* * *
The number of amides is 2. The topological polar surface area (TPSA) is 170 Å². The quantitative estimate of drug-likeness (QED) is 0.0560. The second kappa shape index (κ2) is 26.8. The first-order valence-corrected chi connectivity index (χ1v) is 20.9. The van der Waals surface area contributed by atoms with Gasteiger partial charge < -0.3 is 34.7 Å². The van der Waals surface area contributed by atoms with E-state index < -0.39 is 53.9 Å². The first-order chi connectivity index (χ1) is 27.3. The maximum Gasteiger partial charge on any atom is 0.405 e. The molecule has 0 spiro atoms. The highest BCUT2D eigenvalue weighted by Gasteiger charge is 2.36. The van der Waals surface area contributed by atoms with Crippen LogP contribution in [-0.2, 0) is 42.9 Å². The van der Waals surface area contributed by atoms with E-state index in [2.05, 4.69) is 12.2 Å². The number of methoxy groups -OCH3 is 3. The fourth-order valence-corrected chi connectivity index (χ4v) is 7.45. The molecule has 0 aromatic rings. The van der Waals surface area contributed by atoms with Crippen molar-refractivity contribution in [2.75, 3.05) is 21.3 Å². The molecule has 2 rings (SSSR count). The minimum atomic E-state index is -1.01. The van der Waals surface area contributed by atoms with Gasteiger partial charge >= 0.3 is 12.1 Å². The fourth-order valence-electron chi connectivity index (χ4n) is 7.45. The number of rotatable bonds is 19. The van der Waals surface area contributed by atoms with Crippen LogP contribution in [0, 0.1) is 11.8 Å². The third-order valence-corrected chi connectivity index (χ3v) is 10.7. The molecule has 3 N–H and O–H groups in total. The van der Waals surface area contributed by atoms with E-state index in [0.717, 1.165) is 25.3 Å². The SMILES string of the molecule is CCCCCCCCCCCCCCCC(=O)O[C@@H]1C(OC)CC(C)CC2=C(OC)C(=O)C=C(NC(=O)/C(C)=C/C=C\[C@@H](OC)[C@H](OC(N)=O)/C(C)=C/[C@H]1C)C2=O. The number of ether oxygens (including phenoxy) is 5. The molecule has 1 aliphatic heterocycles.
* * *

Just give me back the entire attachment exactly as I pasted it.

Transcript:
The number of amides is 2. The topological polar surface area (TPSA) is 170 Å². The quantitative estimate of drug-likeness (QED) is 0.0560. The second kappa shape index (κ2) is 26.8. The first-order valence-corrected chi connectivity index (χ1v) is 20.9. The van der Waals surface area contributed by atoms with Gasteiger partial charge < -0.3 is 34.7 Å². The van der Waals surface area contributed by atoms with E-state index < -0.39 is 53.9 Å². The first-order chi connectivity index (χ1) is 27.3. The maximum Gasteiger partial charge on any atom is 0.405 e. The molecule has 0 spiro atoms. The highest BCUT2D eigenvalue weighted by Gasteiger charge is 2.36. The van der Waals surface area contributed by atoms with Crippen LogP contribution in [-0.2, 0) is 42.9 Å². The van der Waals surface area contributed by atoms with E-state index in [2.05, 4.69) is 12.2 Å². The number of methoxy groups -OCH3 is 3. The fourth-order valence-corrected chi connectivity index (χ4v) is 7.45. The molecule has 0 aromatic rings. The van der Waals surface area contributed by atoms with Crippen molar-refractivity contribution in [2.75, 3.05) is 21.3 Å². The molecule has 2 rings (SSSR count). The minimum atomic E-state index is -1.01. The van der Waals surface area contributed by atoms with Gasteiger partial charge >= 0.3 is 12.1 Å². The fourth-order valence-electron chi connectivity index (χ4n) is 7.45. The number of rotatable bonds is 19. The van der Waals surface area contributed by atoms with Crippen LogP contribution in [0, 0.1) is 11.8 Å². The third-order valence-corrected chi connectivity index (χ3v) is 10.7. The molecule has 3 N–H and O–H groups in total. The van der Waals surface area contributed by atoms with E-state index in [0.717, 1.165) is 25.3 Å². The SMILES string of the molecule is CCCCCCCCCCCCCCCC(=O)O[C@@H]1C(OC)CC(C)CC2=C(OC)C(=O)C=C(NC(=O)/C(C)=C/C=C\[C@@H](OC)[C@H](OC(N)=O)/C(C)=C/[C@H]1C)C2=O. The number of ether oxygens (including phenoxy) is 5. The molecule has 1 aliphatic heterocycles.